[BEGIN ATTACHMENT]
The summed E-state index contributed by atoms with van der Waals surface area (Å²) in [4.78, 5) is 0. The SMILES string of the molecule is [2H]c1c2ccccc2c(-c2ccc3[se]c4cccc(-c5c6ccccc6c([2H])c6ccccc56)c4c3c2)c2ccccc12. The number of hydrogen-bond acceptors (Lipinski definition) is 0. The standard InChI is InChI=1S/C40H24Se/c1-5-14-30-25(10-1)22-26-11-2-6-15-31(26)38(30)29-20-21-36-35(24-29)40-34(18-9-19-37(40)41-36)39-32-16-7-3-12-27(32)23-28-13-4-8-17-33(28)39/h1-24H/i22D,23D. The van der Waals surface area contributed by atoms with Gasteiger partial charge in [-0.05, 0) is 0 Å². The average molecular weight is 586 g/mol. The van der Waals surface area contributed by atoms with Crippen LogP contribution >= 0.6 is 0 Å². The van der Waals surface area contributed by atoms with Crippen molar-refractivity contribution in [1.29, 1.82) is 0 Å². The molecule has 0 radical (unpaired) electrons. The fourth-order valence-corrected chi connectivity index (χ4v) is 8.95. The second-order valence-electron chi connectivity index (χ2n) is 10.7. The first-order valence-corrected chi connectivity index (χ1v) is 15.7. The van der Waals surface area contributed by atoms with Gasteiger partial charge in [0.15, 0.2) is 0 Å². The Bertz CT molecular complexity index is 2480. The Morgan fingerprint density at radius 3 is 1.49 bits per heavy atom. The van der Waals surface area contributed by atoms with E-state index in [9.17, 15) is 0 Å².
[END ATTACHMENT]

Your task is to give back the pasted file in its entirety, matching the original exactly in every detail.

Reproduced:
The summed E-state index contributed by atoms with van der Waals surface area (Å²) in [4.78, 5) is 0. The SMILES string of the molecule is [2H]c1c2ccccc2c(-c2ccc3[se]c4cccc(-c5c6ccccc6c([2H])c6ccccc56)c4c3c2)c2ccccc12. The number of hydrogen-bond acceptors (Lipinski definition) is 0. The standard InChI is InChI=1S/C40H24Se/c1-5-14-30-25(10-1)22-26-11-2-6-15-31(26)38(30)29-20-21-36-35(24-29)40-34(18-9-19-37(40)41-36)39-32-16-7-3-12-27(32)23-28-13-4-8-17-33(28)39/h1-24H/i22D,23D. The van der Waals surface area contributed by atoms with Gasteiger partial charge in [-0.05, 0) is 0 Å². The average molecular weight is 586 g/mol. The van der Waals surface area contributed by atoms with Crippen LogP contribution >= 0.6 is 0 Å². The van der Waals surface area contributed by atoms with Crippen molar-refractivity contribution in [1.29, 1.82) is 0 Å². The molecule has 0 radical (unpaired) electrons. The fourth-order valence-corrected chi connectivity index (χ4v) is 8.95. The second-order valence-electron chi connectivity index (χ2n) is 10.7. The first-order valence-corrected chi connectivity index (χ1v) is 15.7. The van der Waals surface area contributed by atoms with Gasteiger partial charge in [0.15, 0.2) is 0 Å². The Bertz CT molecular complexity index is 2480. The Morgan fingerprint density at radius 3 is 1.49 bits per heavy atom. The van der Waals surface area contributed by atoms with E-state index in [9.17, 15) is 0 Å².